In 1923, Heinrich Necheles in Hamburg, develops the first 'sandwich' artificial kidney using a biological membrane consisting of calves' peritoneal membrane and dialysed dogs. In 1924, Georg Haas (1886-1971) performed the first human haemodialysis in a uraemic patient, at the University of Giessen (near Frankfurt) (Hass, 1925; Benedum, 1979). He used a tubular device made of collodion, cannulated the radial and carotid arteries and the portal vein; and hirudin for anticoagulation. Later that year he added a blood pump. The dialysis lasted only 15 minutes, and no complications were observed or reported.

Stewart Cameron (2000) has emphasised the pivotal role of William Thalhimer (1886-1961), a non-clinical haematologist, in the history of haemodialysis, which has received little or no attention from historians of nephrology. Thalhimer had graduated from Johns Hopkins Hospital in 1908, where he was a pupil of Abel amongst others. One of Thalhimer's main interests at this time was blood transfusion, for which he employed heparin as an anticoagulant. He was intrigued also by the idea of exchange transfusion and its therapeutic potential

In Chicago, in 1937, Thalhimer, used heparin for the first time, to allow exchange transfusion for alleviation of uraemia in nephrectomised dogs, using the first flat hemodialysis membrane made of cellophane. He then went on to construct an ‘artificial kidney’ with cellulose tubing 2 cm wide and 30 cm long and an Abel‐type kidney to dialyse dogs, using heparin as an anticoagulant (Thalhimer, 1938). The dialyses lasted 3–5 h, and up to 1.5 g of urea could be removed. Thalhimer's vital contribution to the evolution of haemodialysis was the realisation that commercially available cellophane tubing could be used for in vivo dialysis. In 1940, heparin was used for the first time in human patients by the surgeon Gordon Murray of Toronto. Murray made further important contribution to the history of HD in 1946 (see below) and in transplantation in (see Transplantation chapter)

Born in Leiden, Netherlands, Willem Kolff (1911-2009, age 97 years) studied medicine in his hometown at Leiden University, and continued as a resident in internal medicine at Groningen University. One of his first patients there was a 22-year old man who was slowly dying of renal failure. This prompted Kolff to perform research on artificial renal function replacement. Also during his residency, Kolff organized the first blood bank in Europe (in 1940). During World War II, he was based in Kampen, where he was active in the resistance against the German occupation

In 1940, while taking care of casualties after the German invasion of the Netherlands, his interest in acute renal failure further increased. And, in 1943, he and Hendrik Berk introduced the rotating drum hemodialysis system (Kolff, 1944). This used cellophane membranes and an immersion bath and the first recovery of an acute renal failure patient treated with haemodialysis was reported. Working under Nazi scrutiny in the occupied Netherlands, he constructed the first machine out of common items, including a washing machine, orange juice cans and sausage skins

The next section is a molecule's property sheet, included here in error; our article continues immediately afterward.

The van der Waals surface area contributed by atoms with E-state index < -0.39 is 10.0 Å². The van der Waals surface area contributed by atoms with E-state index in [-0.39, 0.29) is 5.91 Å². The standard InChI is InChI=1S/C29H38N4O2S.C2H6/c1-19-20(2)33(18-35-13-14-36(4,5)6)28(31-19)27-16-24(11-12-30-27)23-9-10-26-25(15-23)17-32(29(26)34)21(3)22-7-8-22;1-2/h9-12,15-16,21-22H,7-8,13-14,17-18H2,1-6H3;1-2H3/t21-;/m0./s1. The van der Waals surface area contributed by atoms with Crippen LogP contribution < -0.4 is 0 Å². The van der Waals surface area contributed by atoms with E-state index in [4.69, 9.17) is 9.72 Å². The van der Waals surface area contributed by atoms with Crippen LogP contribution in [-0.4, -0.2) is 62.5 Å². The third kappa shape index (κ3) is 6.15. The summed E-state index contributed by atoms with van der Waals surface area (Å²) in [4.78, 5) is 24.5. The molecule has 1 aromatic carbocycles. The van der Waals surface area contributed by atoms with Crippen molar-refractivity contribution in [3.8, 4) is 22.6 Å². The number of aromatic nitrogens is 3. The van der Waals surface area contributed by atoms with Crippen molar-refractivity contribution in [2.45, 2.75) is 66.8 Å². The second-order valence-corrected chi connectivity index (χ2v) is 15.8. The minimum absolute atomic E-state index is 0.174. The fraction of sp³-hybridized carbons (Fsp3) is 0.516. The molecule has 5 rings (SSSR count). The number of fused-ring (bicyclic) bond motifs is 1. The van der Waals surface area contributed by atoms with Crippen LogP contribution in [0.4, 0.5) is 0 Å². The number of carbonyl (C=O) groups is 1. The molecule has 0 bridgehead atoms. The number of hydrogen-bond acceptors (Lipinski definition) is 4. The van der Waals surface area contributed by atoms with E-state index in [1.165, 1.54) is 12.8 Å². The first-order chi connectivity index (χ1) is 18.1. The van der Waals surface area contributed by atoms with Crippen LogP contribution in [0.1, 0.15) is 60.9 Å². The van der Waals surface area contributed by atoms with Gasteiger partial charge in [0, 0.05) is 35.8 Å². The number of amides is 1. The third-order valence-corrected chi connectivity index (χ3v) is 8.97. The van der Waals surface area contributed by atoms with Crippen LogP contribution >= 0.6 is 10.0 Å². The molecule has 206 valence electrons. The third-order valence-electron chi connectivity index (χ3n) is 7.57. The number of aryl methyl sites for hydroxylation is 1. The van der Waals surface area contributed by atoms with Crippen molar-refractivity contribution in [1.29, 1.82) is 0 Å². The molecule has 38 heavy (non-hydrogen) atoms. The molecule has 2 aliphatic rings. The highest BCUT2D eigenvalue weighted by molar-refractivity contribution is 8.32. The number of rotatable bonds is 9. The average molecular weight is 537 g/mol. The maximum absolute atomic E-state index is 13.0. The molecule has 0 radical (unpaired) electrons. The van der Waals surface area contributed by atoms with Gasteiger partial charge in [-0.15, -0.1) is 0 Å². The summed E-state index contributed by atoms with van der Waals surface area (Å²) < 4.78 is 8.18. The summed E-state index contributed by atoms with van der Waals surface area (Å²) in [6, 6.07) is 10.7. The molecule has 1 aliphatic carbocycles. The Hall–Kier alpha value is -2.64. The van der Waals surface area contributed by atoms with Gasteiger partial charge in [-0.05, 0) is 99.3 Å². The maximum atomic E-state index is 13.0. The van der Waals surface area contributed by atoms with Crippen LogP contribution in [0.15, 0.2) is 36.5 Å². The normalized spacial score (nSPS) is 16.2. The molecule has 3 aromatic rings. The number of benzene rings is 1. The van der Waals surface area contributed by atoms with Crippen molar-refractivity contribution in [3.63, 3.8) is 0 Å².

Early results were of limited success (the first 16 patients died). Then, on 11th September 1945, a 67-year-old woman, Sofia Schafstadt, a Nazi collaborator, was admitted to the Kampen Hospital suffering from acute cholecystitis with jaundice and acute renal failure with anuria, which it was considered had been caused by treatment with a sulphonamide.

She went into a coma, and Kolff and Berk connected her to the dialyser. After 11 hours’ dialysis, she regained consciousness and her health improved dramatically. Normal diuresis started within a few days and she made a good recovery — the first patient whose life had been saved by renal dialysis. She died some six years later from an unrelated cause

This was the beginning of what was to become an important clinical reality: artificial renal substitution therapy. By the end of World War II, Kolff had constructed five of his dialysers, which he donated to hospitals around the world before moving to the United States to continue his research

History (after 1945)

Gordon Murray, a surgeon in Toronto unaware of Kolff’s work, built a machine with which he did the first successful haemodialysis in North America, in December 1946. Al­though it was successful, his machine never came to anything for reasons given in an excellent 1999 article by Mckellar entitled, “Gordon Murray and the artificial kidney in Canada"

In Sept 1947, Russell Palmer, in Toronto, carried out a successful HD, using the Kolff dialyser. In 1962, Palmer went on to design the first (soft) silicone PD catheter (made by Wayne Quinton). This was the first catheter that could be left in the abdomen permanently, providing continuous access to the peritoneum for the first time